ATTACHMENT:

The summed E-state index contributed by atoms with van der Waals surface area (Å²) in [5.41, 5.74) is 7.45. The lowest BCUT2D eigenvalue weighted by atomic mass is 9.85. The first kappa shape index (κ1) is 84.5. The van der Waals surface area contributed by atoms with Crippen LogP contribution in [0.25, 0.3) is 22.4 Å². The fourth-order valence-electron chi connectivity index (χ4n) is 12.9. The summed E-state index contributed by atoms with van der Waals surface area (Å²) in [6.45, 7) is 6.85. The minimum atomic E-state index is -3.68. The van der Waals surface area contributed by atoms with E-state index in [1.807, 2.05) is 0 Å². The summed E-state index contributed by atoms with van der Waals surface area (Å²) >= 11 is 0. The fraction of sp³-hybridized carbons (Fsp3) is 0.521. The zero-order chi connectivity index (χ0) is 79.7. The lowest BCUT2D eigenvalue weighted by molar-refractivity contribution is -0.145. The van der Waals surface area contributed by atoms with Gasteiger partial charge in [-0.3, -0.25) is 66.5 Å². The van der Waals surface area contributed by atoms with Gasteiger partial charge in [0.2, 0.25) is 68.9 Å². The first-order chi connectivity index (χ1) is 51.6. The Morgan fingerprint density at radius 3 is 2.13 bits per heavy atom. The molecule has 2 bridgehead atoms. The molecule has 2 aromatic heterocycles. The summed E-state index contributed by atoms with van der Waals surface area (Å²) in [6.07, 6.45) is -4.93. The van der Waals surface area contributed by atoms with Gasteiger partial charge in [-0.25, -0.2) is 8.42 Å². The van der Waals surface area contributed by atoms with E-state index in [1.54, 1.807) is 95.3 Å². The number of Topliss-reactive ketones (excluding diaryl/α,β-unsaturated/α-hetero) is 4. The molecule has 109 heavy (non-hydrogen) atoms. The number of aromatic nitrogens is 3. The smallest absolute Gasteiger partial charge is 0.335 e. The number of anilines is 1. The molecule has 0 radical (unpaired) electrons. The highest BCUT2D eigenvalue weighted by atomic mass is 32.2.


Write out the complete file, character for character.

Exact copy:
The summed E-state index contributed by atoms with van der Waals surface area (Å²) in [5.41, 5.74) is 7.45. The lowest BCUT2D eigenvalue weighted by atomic mass is 9.85. The first kappa shape index (κ1) is 84.5. The van der Waals surface area contributed by atoms with Crippen LogP contribution in [0.25, 0.3) is 22.4 Å². The fourth-order valence-electron chi connectivity index (χ4n) is 12.9. The summed E-state index contributed by atoms with van der Waals surface area (Å²) in [6.45, 7) is 6.85. The minimum atomic E-state index is -3.68. The van der Waals surface area contributed by atoms with E-state index in [1.807, 2.05) is 0 Å². The summed E-state index contributed by atoms with van der Waals surface area (Å²) >= 11 is 0. The fraction of sp³-hybridized carbons (Fsp3) is 0.521. The zero-order chi connectivity index (χ0) is 79.7. The lowest BCUT2D eigenvalue weighted by molar-refractivity contribution is -0.145. The van der Waals surface area contributed by atoms with Gasteiger partial charge in [-0.3, -0.25) is 66.5 Å². The van der Waals surface area contributed by atoms with Gasteiger partial charge in [0.2, 0.25) is 68.9 Å². The first-order chi connectivity index (χ1) is 51.6. The Morgan fingerprint density at radius 3 is 2.13 bits per heavy atom. The molecule has 2 bridgehead atoms. The molecule has 2 aromatic heterocycles. The summed E-state index contributed by atoms with van der Waals surface area (Å²) in [6.07, 6.45) is -4.93. The van der Waals surface area contributed by atoms with Gasteiger partial charge in [-0.25, -0.2) is 8.42 Å². The van der Waals surface area contributed by atoms with E-state index in [1.54, 1.807) is 95.3 Å². The number of Topliss-reactive ketones (excluding diaryl/α,β-unsaturated/α-hetero) is 4. The molecule has 109 heavy (non-hydrogen) atoms. The number of aromatic nitrogens is 3. The smallest absolute Gasteiger partial charge is 0.335 e. The number of anilines is 1. The molecule has 0 radical (unpaired) electrons. The highest BCUT2D eigenvalue weighted by atomic mass is 32.2.